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White Plains Employee Leasing Workers’ Compensation Lawyer

In New York, many employers only need workers for a short period of time for a specific job. For example, a new startup company in New York might need a payroll experts to handle the company’s initial payroll matters and to set up a payroll plan for future employees. However, the startup probably does not need to have those payroll experts working for the business in a long-term fashion. In scenarios like this one, a business might turn to a Professional Employer Organization (PEO) in order to obtain the services of leased employees.

If you get hurt on the job while you are working as a leased employee, you should know that you may be eligible to obtain workers’ compensation benefits and should discuss your options with a White Plains workers’ compensation lawyer.

How Does a PEO Work?

What is a PEO and how does it work? According to ADP, PEOs “partner with companies to provide comprehensive HR outsourcing to help manage a company’s human resources, employee benefits, regulatory compliance, and payroll outsourcing.” Tasks like recruiting, risk management, and employee training also are commonly outsourced to PEOs.

How does a PEO work? The businesses agree to something called a “co-employment arrangement,” through which the PEO shares some of the employer responsibilities with the business. Generally speaking, PEOs most commonly are used by smaller businesses that do not want to hire employees to handle the specific tasks completed through PEOs. While PEOs can be extremely beneficial to sole proprietorships, partnerships, and other small businesses, the question of on-the-job injuries can be complicated when workers get hurt.

What is a Leased Employee, and How Does New York Workers’ Compensation Affect Them?

Employees who provide services to smaller businesses through PEOs are typically considered to be leased employees. What happens when a leased employee gets hurt while working? According to the New York Workers’ Compensation Board, for the purposes of workers’ compensation benefits, leased employees “are the employees of the company that is paying to lease them.” For example, if Small Business A works with a PEO to lease several payroll employees, then Small Business A is the employer for the purposes of workers’ compensation.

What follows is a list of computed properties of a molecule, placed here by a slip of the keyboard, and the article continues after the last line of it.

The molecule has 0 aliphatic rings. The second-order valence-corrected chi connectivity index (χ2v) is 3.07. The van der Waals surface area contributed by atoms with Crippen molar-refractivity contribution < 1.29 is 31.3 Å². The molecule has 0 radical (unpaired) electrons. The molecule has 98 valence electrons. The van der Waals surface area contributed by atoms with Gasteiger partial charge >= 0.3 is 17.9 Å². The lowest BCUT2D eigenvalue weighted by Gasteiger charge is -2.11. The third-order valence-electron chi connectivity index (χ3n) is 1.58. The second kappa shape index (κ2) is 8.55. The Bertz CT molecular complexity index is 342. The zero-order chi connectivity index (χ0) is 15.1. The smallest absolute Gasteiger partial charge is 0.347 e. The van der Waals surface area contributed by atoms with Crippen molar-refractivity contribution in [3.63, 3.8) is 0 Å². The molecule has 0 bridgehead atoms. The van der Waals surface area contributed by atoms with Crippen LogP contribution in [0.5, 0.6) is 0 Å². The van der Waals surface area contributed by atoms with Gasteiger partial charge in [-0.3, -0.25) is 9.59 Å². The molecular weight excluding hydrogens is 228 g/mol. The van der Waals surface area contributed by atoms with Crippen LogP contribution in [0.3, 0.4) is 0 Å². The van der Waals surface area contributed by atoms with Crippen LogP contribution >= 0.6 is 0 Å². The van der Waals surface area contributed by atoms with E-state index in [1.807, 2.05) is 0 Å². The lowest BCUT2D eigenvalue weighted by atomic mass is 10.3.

As an employer of leased employees, the company that is paying to lease employees “must have a workers’ compensation policy in its name.” The company or business leasing the employees typically is required to have a workers’ compensation policy in place to cover leased employees and any non-leased employees, as well. Alternately, the PEO or leasing firm may be able to cover its leased employees through a workers’ compensation policy, but the policy must be for a specific company or client that is leasing its employees.

Learn More from a New York Workers’ Compensation Lawyer

As you can see, coverage for leased employees can get very complicated. Any leased employee who gets hurt at work should seek advice from a New York workers’ compensation lawyer as soon as possible to learn more about coverage and benefits. Contact the Law Office of Michael Lawrence Varon to get started on your claim.

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